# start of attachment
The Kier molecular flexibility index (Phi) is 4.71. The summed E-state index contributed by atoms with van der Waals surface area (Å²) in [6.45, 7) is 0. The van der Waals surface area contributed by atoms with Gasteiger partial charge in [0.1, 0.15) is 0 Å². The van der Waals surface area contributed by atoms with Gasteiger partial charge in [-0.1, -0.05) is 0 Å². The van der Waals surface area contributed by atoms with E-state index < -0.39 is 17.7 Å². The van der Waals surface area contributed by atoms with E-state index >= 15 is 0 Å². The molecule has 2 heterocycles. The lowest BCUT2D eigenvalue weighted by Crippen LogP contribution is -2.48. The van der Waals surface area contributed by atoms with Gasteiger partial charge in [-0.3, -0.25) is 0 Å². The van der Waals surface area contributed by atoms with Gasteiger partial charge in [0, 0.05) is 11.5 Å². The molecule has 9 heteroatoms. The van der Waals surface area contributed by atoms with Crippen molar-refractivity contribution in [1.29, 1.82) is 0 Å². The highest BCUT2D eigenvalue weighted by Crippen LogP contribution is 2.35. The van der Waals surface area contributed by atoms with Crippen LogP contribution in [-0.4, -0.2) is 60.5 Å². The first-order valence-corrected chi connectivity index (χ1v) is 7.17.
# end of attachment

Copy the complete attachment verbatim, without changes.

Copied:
The Kier molecular flexibility index (Phi) is 4.71. The summed E-state index contributed by atoms with van der Waals surface area (Å²) in [6.45, 7) is 0. The van der Waals surface area contributed by atoms with Gasteiger partial charge in [0.1, 0.15) is 0 Å². The van der Waals surface area contributed by atoms with Gasteiger partial charge in [-0.1, -0.05) is 0 Å². The van der Waals surface area contributed by atoms with E-state index < -0.39 is 17.7 Å². The van der Waals surface area contributed by atoms with E-state index >= 15 is 0 Å². The molecule has 2 heterocycles. The lowest BCUT2D eigenvalue weighted by Crippen LogP contribution is -2.48. The van der Waals surface area contributed by atoms with Gasteiger partial charge in [-0.3, -0.25) is 0 Å². The van der Waals surface area contributed by atoms with Gasteiger partial charge in [0, 0.05) is 11.5 Å². The molecule has 9 heteroatoms. The van der Waals surface area contributed by atoms with Crippen molar-refractivity contribution in [1.29, 1.82) is 0 Å². The highest BCUT2D eigenvalue weighted by Crippen LogP contribution is 2.35. The van der Waals surface area contributed by atoms with Crippen LogP contribution in [-0.4, -0.2) is 60.5 Å². The first-order valence-corrected chi connectivity index (χ1v) is 7.17.